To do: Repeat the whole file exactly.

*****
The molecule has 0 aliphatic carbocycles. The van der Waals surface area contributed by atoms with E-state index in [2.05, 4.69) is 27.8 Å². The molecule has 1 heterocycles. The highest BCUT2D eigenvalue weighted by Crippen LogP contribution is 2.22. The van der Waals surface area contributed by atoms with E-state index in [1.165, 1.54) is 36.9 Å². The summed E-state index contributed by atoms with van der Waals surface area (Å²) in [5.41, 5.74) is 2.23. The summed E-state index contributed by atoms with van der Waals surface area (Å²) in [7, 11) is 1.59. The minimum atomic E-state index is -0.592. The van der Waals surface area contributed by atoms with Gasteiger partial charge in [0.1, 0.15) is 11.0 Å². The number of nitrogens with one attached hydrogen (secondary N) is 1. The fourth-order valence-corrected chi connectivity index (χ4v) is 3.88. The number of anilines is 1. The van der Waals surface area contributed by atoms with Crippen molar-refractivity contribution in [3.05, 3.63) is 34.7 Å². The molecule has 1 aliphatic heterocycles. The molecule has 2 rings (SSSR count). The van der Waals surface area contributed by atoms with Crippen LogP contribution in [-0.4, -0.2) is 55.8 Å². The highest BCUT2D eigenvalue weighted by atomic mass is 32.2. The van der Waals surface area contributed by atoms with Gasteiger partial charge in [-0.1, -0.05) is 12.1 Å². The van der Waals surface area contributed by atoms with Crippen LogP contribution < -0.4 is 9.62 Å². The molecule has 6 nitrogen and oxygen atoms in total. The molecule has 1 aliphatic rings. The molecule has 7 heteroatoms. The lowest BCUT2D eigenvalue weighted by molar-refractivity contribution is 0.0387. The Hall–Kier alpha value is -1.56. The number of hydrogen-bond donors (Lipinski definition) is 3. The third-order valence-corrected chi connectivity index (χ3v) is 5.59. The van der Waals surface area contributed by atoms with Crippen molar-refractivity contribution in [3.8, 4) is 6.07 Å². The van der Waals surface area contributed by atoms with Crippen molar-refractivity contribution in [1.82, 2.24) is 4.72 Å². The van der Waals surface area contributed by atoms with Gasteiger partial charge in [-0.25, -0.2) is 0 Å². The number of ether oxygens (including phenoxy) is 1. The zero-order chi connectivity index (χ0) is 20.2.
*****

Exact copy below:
The molecule has 0 aliphatic carbocycles. The van der Waals surface area contributed by atoms with E-state index in [2.05, 4.69) is 27.8 Å². The molecule has 1 heterocycles. The highest BCUT2D eigenvalue weighted by Crippen LogP contribution is 2.22. The van der Waals surface area contributed by atoms with E-state index in [1.165, 1.54) is 36.9 Å². The summed E-state index contributed by atoms with van der Waals surface area (Å²) in [5.41, 5.74) is 2.23. The summed E-state index contributed by atoms with van der Waals surface area (Å²) in [7, 11) is 1.59. The minimum atomic E-state index is -0.592. The van der Waals surface area contributed by atoms with Gasteiger partial charge in [0.1, 0.15) is 11.0 Å². The number of nitrogens with one attached hydrogen (secondary N) is 1. The fourth-order valence-corrected chi connectivity index (χ4v) is 3.88. The number of anilines is 1. The van der Waals surface area contributed by atoms with Crippen molar-refractivity contribution in [3.05, 3.63) is 34.7 Å². The molecule has 1 aliphatic heterocycles. The molecule has 2 rings (SSSR count). The van der Waals surface area contributed by atoms with Crippen LogP contribution in [-0.4, -0.2) is 55.8 Å². The highest BCUT2D eigenvalue weighted by atomic mass is 32.2. The van der Waals surface area contributed by atoms with Gasteiger partial charge in [-0.1, -0.05) is 12.1 Å². The van der Waals surface area contributed by atoms with Crippen LogP contribution < -0.4 is 9.62 Å². The molecule has 6 nitrogen and oxygen atoms in total. The molecule has 1 aliphatic rings. The molecule has 7 heteroatoms. The lowest BCUT2D eigenvalue weighted by molar-refractivity contribution is 0.0387. The Hall–Kier alpha value is -1.56. The number of hydrogen-bond donors (Lipinski definition) is 3. The third-order valence-corrected chi connectivity index (χ3v) is 5.59. The van der Waals surface area contributed by atoms with Crippen molar-refractivity contribution in [3.8, 4) is 6.07 Å². The van der Waals surface area contributed by atoms with Crippen molar-refractivity contribution in [1.82, 2.24) is 4.72 Å². The van der Waals surface area contributed by atoms with Gasteiger partial charge in [-0.25, -0.2) is 0 Å². The number of ether oxygens (including phenoxy) is 1. The zero-order chi connectivity index (χ0) is 20.2.